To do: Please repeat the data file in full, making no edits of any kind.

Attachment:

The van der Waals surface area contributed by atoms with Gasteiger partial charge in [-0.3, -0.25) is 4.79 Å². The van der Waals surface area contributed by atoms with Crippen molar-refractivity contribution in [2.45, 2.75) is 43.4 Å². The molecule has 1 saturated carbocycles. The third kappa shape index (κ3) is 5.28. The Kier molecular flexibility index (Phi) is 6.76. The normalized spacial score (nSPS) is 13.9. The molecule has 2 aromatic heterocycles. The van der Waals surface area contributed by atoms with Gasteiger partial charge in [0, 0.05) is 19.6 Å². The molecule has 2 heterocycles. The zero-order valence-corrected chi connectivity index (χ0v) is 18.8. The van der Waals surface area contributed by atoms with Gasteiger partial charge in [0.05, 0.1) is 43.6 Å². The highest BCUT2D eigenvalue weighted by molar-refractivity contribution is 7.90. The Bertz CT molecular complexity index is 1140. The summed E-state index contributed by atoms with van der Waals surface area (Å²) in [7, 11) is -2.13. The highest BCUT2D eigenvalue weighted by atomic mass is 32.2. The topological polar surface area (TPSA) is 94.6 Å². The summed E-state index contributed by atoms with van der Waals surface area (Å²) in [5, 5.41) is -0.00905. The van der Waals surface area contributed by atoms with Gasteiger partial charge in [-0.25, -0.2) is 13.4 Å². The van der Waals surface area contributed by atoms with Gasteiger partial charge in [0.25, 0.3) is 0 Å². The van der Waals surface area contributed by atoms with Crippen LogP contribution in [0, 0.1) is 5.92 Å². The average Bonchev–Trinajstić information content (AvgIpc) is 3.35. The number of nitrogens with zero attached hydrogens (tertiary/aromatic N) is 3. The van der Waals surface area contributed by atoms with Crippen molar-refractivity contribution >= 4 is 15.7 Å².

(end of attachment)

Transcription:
The van der Waals surface area contributed by atoms with Gasteiger partial charge in [-0.3, -0.25) is 4.79 Å². The van der Waals surface area contributed by atoms with Crippen molar-refractivity contribution in [2.45, 2.75) is 43.4 Å². The molecule has 1 saturated carbocycles. The third kappa shape index (κ3) is 5.28. The Kier molecular flexibility index (Phi) is 6.76. The normalized spacial score (nSPS) is 13.9. The molecule has 2 aromatic heterocycles. The van der Waals surface area contributed by atoms with Gasteiger partial charge in [0, 0.05) is 19.6 Å². The molecule has 2 heterocycles. The zero-order valence-corrected chi connectivity index (χ0v) is 18.8. The van der Waals surface area contributed by atoms with Gasteiger partial charge in [0.05, 0.1) is 43.6 Å². The highest BCUT2D eigenvalue weighted by molar-refractivity contribution is 7.90. The Bertz CT molecular complexity index is 1140. The summed E-state index contributed by atoms with van der Waals surface area (Å²) in [7, 11) is -2.13. The highest BCUT2D eigenvalue weighted by atomic mass is 32.2. The topological polar surface area (TPSA) is 94.6 Å². The summed E-state index contributed by atoms with van der Waals surface area (Å²) in [5, 5.41) is -0.00905. The van der Waals surface area contributed by atoms with Gasteiger partial charge in [-0.25, -0.2) is 13.4 Å². The van der Waals surface area contributed by atoms with Gasteiger partial charge in [0.25, 0.3) is 0 Å². The van der Waals surface area contributed by atoms with Crippen LogP contribution in [0, 0.1) is 5.92 Å². The average Bonchev–Trinajstić information content (AvgIpc) is 3.35. The number of nitrogens with zero attached hydrogens (tertiary/aromatic N) is 3. The van der Waals surface area contributed by atoms with Crippen molar-refractivity contribution >= 4 is 15.7 Å².